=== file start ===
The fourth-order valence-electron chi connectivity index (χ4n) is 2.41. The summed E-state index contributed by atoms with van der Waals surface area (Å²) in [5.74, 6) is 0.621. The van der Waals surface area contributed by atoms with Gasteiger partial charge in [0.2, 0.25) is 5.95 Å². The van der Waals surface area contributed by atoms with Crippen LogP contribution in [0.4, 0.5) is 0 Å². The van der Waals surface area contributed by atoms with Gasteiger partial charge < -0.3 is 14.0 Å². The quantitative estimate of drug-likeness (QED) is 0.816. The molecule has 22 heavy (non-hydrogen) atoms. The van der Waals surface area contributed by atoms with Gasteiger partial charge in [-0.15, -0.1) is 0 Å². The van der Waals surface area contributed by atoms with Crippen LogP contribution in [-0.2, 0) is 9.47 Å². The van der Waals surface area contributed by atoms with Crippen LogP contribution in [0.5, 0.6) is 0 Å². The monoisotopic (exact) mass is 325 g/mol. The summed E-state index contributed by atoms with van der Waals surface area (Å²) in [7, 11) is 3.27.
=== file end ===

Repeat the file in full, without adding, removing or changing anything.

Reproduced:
The fourth-order valence-electron chi connectivity index (χ4n) is 2.41. The summed E-state index contributed by atoms with van der Waals surface area (Å²) in [5.74, 6) is 0.621. The van der Waals surface area contributed by atoms with Gasteiger partial charge in [0.2, 0.25) is 5.95 Å². The van der Waals surface area contributed by atoms with Crippen LogP contribution in [0.4, 0.5) is 0 Å². The van der Waals surface area contributed by atoms with Gasteiger partial charge < -0.3 is 14.0 Å². The quantitative estimate of drug-likeness (QED) is 0.816. The molecule has 22 heavy (non-hydrogen) atoms. The van der Waals surface area contributed by atoms with Gasteiger partial charge in [-0.15, -0.1) is 0 Å². The van der Waals surface area contributed by atoms with Crippen LogP contribution in [-0.2, 0) is 9.47 Å². The van der Waals surface area contributed by atoms with Crippen LogP contribution in [0.5, 0.6) is 0 Å². The monoisotopic (exact) mass is 325 g/mol. The summed E-state index contributed by atoms with van der Waals surface area (Å²) in [7, 11) is 3.27.